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September 25, 2013 - How has Eurocentric anthropology and linguistics affected the way we interpret our elders and ancestors who share their cultural knowledge with foreign researchers? Join us for a presentation with Khelsilem Rivers and April Charlo, indigenous peoples from community-based and cultural revitalization backgrounds, who will be discussing decolonization of language revitalization. Their presentation and open dialogue will address the context of rapid language loss and decline, and how colonization has affected or is embedded in the strategies of revitalization. In an effort to revitalize Indigenous languages, communities may have unknowingly adopted or assimilated colonized ways of thinking as they invest interest and attempt to repair or restore ties to culture and language. Are we learning to speak Sḵwx̱wú7mesh, Nēhiyawēwin, Kanien'kéha, et all with an English-mind or are we learning to speak Sḵwx̱wú7mesh, Nēhiyawēwin, Kanien'kéha with a Sḵwx̱wú7mesh, Nēhiyaw, Kanien'keháka mind? Indigenous languages represent one of the darkest ways in which ethnocide and cultural genocide have occurred. It is expected in the next twenty-five years over 700 of the worlds Indigenous languages will be forgotten. In the Vancouver area alone, the two Indigenous languages are considered critical endangered; Sḵwx̱wú7mesh (Squamish) language has five to seven fluent speakers and hən̓q̓əmin̓əm has one fluent speaker left. Decolonizing Language Revitalization aims to put forward perspectives of shifting values, cultural understandings, and impacts on community. It is the stories we tell ourselves (as a people) that impacts who we believe we are, and then who we become. But if the stories -- even including, or especially the Indigenous ones -- are filtered through colonialism, we have become a different people because of it. April Charlo from Bitterroot Salish people and is a member of the Confederated Salish and Kootenai Tribes, Montana. Khelsilem Rivers is a Sḵwx̱wú7mesh-Kwakwa̱ka̱'wakw language revitalization activist from Vancouver. Supported by SFU's Vancity Office of Community Engagement http://sfuwoodwards.ca/index.php/community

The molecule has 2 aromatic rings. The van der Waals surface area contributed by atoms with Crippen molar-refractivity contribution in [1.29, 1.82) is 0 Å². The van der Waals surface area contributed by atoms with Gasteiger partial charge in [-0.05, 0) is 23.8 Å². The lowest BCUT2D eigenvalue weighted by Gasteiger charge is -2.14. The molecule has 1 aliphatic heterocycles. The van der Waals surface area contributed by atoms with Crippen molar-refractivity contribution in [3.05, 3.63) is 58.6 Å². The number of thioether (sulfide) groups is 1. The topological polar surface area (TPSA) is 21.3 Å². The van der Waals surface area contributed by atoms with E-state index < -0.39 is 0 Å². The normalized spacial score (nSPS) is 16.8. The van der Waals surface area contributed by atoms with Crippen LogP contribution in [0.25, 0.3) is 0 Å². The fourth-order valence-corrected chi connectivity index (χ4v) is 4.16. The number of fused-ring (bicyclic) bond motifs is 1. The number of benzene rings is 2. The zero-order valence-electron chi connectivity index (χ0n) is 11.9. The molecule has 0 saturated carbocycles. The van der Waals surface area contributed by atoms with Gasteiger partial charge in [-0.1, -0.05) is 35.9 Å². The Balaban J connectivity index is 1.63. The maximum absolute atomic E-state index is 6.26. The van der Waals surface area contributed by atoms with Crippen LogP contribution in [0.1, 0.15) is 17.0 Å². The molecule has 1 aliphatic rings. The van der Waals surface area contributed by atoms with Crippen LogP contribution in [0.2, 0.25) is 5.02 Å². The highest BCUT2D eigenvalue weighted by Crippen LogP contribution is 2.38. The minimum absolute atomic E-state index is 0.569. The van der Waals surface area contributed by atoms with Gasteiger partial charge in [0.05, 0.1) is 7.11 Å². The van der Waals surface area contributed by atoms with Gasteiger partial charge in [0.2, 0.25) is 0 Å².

2014 Sol Kanee Lecture - Justice Murray Sinclair
 
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The Arthur V. Mauro Centre for Peace and Justice at St. Paul's College, University of Manitoba, is proud to present the Eleventh Annual Sol Kanee Lecture on International Peace and Justice. This year's guest lecturer was Justice Murray Sinclair, Chair of the Truth and Reconciliation Commission of Canada (www.trc.ca). Justice Sinclair addressed the question: What Do We Do About the Legacy of Indian Residential Schools? The lecture took place on Monday, September 29, 2014 at the University of Manitoba. 0:04 Opening Remarks and Welcome: Dr. Sean Byrne, Director, Arthur V. Mauro Centre for Peace and Justice at St. Paul’s College 4:32 Greetings: Dr. Chris Adams, Rector, St. Paul’s College at the University of Manitoba 6:55 Introduction of Justice Murray Sinclair: Dr. Niigaanwewidam Sinclair, Assistant Professor, Native Studies, University of Manitoba 17:20 What Do We Do About the Legacy of Indian Residential Schools? Justice Murray Sinclair Part 1 46:28 Video presentations – Justice Murray included a series of video interviews with residential school survivors as a part of his lecture 53:30 What Do We Do About the Legacy of Indian Residential Schools? Justice Murray Sinclair Part 2 1:29:33 Question and Answer Period: Dr. Sean Byrne, Moderator 1:59:12 Acknowledgement Peace and Conflicts Studies students, Ms. Mary Anne Clarke and Ms. Jennifer Ham acknowledge and thank Justice Sinclair 2:01:18 Concluding Remarks: Dr. Sean Byrne For more information on this and other Mauro Centre events, please visit: www.facebook.com/maurocentre www.umanitoba.ca/colleges/st_pauls/mauro_centre/
Views: 1172 MauroCentre
Implementing the Vision: Chapter 2- A Knowledge Gap
 
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The effects of Residential Schools, and the forces of colonization, are examined in relation to First Nations health
Views: 5594 fnhealthcouncil
WE ARE STILL HERE In depth preview Lakota docuementary
 
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An in depth preview of the upcoming documentary WE ARE STILL HERE by Value Creaton Films www.facebook.com/valuecreationfilms about Lakota life in the 21st century. Presented in association with SAVE OUR TRIBAL YOUTH www.saveourtribalyouth.com and Crawford Multi Media www.crawafordmultimedia.com
Views: 31152 Rick Kline
Aboriginal Title and Provincial Regulation: The Impact of Tsilhqot'in Nation v BC